Wednesday, February 17, 2010
Easleyville, LA to Poplarville, MS. We enter Mississippi! Longest Day Ever! Puppies spring from a Swamp!
94 miles Whew!
Today started out pretty much like any other day. That is until we had our own rainstorm. You see, we camped under a metal awning last night, and it got so cold that everything, I mean everything froze. Our water was almost completely frozen and our tent was covered in ice. When the sun came out, the thick frost on the metal shelter began to melt and then drip heavily to the ground underneath. Our already damp tent became drenched in our own rainstorm.
Despite our very own meteorological conditions, we still got off to a rather early start. We had a slight tail wind that actually increased some as the day progressed. The riding was not nearly as flat here as it was on the other side of the Mississippi, so it made for entertaining riding. We rode through some very poor looking towns, which is directly correlated to how often we were chased by dogs. You see, we have noticed that as the neighborhood becomes poorer, the chance of us being chased by dogs increases exponentially. We have a new strategy to stave off these attacks though. Instead of yelling, or swerving, or even accelerating, we now talk to the dogs in our best “aren't you a cute little puppy” voices. This cooing baby talk seems to confuse them and they just stop chasing and look at us with confused faces, except for the black mouthed cur that actually chased me and grabbed onto the BoB trailer.
We cruised right along until we reached the town of Franklinton. The first thing we saw in this town was the good ol' golden arches. Usually we stay far away from McDonalds, but we are finding that in the South, they are a reliable source of wireless internet and always have a nice clean dining room. We went inside, bought some side salads to earn our keep, and Dani sat down to apply for some jobs for this upcoming summer. It took awhile, but the wait was worth it if she gets a good job.
When we left this town, we still had 50 miles to go, and it was already after 1 o'clock. Luckily we still had a pretty good tailwind, but it did shift more to a side wind at times. We blasted through Bogalusa, the last town in Louisiana, crossed a bridge, and we entered Mississippi! Another new state for us both! At this point, we knew it was make or break as far as getting to Poplarville at a decent time. The main highway here is much too busy for riding, so the route took us on roundabout roads that would have been nice if we were not already pushing our limits.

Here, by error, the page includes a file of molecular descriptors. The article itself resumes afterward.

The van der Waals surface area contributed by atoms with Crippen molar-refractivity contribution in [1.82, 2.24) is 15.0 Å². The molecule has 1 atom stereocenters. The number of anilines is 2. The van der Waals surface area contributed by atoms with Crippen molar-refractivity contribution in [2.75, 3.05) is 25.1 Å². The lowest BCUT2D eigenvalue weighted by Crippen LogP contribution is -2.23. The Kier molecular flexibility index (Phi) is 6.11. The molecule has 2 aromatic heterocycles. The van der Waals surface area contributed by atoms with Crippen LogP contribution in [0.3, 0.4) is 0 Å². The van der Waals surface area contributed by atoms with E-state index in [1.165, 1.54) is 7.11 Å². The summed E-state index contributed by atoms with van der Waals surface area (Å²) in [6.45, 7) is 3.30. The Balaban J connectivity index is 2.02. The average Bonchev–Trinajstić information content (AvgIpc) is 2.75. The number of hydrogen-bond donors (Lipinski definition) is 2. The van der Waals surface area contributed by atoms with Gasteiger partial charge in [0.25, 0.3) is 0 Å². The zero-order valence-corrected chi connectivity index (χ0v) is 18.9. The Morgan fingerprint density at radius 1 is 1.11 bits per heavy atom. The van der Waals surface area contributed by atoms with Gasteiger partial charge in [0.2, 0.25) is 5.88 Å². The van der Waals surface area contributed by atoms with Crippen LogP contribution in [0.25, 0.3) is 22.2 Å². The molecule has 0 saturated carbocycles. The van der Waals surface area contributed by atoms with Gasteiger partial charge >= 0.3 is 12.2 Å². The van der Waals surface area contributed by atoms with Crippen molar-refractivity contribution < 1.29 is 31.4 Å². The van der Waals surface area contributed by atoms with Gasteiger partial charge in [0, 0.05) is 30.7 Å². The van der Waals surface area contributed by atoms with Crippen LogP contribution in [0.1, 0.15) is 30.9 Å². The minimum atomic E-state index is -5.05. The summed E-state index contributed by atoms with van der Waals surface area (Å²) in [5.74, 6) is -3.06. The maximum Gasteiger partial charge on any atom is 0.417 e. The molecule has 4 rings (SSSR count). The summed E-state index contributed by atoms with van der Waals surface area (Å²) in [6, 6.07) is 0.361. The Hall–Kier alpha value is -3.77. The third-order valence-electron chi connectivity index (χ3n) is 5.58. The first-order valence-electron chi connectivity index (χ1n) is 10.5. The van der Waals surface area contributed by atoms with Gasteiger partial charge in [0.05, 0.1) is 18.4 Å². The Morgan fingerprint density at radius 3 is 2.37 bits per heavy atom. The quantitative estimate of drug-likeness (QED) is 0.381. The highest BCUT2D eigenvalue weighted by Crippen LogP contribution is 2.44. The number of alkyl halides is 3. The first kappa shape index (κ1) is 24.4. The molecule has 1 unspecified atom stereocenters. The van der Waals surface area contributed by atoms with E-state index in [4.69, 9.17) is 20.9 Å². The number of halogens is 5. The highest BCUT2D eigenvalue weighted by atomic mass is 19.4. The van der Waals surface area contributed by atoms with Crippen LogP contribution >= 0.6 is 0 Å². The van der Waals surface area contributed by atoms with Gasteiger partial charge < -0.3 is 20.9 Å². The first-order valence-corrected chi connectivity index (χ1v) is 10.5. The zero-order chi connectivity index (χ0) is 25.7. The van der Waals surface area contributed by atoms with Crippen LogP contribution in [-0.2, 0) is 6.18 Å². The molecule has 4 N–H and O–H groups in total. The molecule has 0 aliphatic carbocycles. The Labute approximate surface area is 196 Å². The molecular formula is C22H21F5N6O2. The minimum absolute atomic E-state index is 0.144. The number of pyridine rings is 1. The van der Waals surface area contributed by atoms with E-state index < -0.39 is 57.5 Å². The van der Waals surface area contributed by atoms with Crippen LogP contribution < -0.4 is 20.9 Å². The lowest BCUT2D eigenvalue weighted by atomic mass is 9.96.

Not more than six miles into this new state, I noticed a tiny white blob moving from the swamp and out onto the road right in front of me. I realized it was a poor little puppy that looked very malnourished. We stopped to see if it had an owner and followed the poor little thing to the other side of the highway where we found a woman with six more puppies from the same litter. Apparently someone had come out into the country and dumped these little things to die a slow and mournful death. These little puppies are not old enough to care for themselves, and in this cold weather without food they would probably die tonight. The woman was trying to figure out what to do with the other six and asked us if there was anything we could do. We felt bad enough as it was and decided we would take this one we found with us and see if we could find it a home in the next town. By the time we finished talking with this lady and making room in my handlebar bag for the little pup, it was getting dark. To make matters worse, the distraction of having a puppy on my handlebars caused me to lose track of navigation and we flew right past a turn and ended up three miles out of our way.
When the sun actually went down, the air instantly became chilly. We had already gone way over 70 miles and with the cold air, lack of water, and lack of food I was hitting the wall hard. We decided to stop for a very quick food and water break, and then kept pedaling for Poplarville. Luckily, this cute little puppy wasn't too much of a fuss. She was probably too weak to struggle, and actually laid down and fell asleep in my bag. I would get worried every few minutes or so and wake her up to make sure she wasn't dead. By the time we got to Poplarville, it was pitch black. We made a few more wrong turns and finally asked directions to the camp ground. We were looking for it, but went by it in one direction. At this point I had such low blood sugar that I was very cranky and was getting pretty short with Dani. We stopped at a gas station and I chugged some chocolate milk and bought a soda.
We had to ask directions twice more before we found the campground. We finally found the owner's house and asked about some cabins they had on site. At this point we were so cold that w needed a roof over our heads to take care of this little puppy. We were happy to hear that they had a cabin open and took it even though it was more than we wanted to pay. Once we got inside Dani held the dog in front of the heater while I went off to get groceries and some pizza for supper. At this point we realized we had gone 94 miles today. What a day. I came back to the cabin with two pizzas, some snacks, and food for the dog. Dani got this cute little thing all washed up and we gave her some food and water. In no time she got her energy back and was running around and causing trouble just little all little puppies do. We kept giving her little handfuls of food as long as she would eat, but we did not want to over feed her. After we relaxed and ate and took some showers we sat down on the couch with this pathetic little thing and thought about what it is we should do with her. She is just skin and bones, but looks healthy otherwise. She craves our attention and whimpers when we set her down on the floor, so I have a suspicion that we will not sleep well tonight.